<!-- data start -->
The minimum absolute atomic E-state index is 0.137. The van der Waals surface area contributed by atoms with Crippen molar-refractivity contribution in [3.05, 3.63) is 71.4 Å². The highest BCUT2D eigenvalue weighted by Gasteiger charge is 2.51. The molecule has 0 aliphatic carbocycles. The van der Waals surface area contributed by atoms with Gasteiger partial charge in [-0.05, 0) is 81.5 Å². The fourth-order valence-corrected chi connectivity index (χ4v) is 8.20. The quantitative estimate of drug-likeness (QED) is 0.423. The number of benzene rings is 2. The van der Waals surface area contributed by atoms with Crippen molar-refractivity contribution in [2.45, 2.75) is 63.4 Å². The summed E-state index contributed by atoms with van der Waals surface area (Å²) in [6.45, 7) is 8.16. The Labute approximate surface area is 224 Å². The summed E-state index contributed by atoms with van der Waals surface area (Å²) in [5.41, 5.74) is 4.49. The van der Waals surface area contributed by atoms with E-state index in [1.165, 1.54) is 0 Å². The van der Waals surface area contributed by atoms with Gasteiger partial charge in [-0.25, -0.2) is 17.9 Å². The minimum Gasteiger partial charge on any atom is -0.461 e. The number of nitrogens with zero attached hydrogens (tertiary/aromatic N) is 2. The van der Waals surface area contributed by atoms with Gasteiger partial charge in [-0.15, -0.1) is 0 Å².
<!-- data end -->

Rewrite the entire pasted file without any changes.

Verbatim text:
The minimum absolute atomic E-state index is 0.137. The van der Waals surface area contributed by atoms with Crippen molar-refractivity contribution in [3.05, 3.63) is 71.4 Å². The highest BCUT2D eigenvalue weighted by Gasteiger charge is 2.51. The molecule has 0 aliphatic carbocycles. The van der Waals surface area contributed by atoms with Gasteiger partial charge in [-0.05, 0) is 81.5 Å². The fourth-order valence-corrected chi connectivity index (χ4v) is 8.20. The quantitative estimate of drug-likeness (QED) is 0.423. The number of benzene rings is 2. The van der Waals surface area contributed by atoms with Crippen molar-refractivity contribution in [2.45, 2.75) is 63.4 Å². The summed E-state index contributed by atoms with van der Waals surface area (Å²) in [6.45, 7) is 8.16. The Labute approximate surface area is 224 Å². The summed E-state index contributed by atoms with van der Waals surface area (Å²) in [5.41, 5.74) is 4.49. The van der Waals surface area contributed by atoms with E-state index in [1.165, 1.54) is 0 Å². The van der Waals surface area contributed by atoms with Gasteiger partial charge in [-0.25, -0.2) is 17.9 Å². The minimum Gasteiger partial charge on any atom is -0.461 e. The number of nitrogens with zero attached hydrogens (tertiary/aromatic N) is 2. The van der Waals surface area contributed by atoms with Gasteiger partial charge in [-0.15, -0.1) is 0 Å².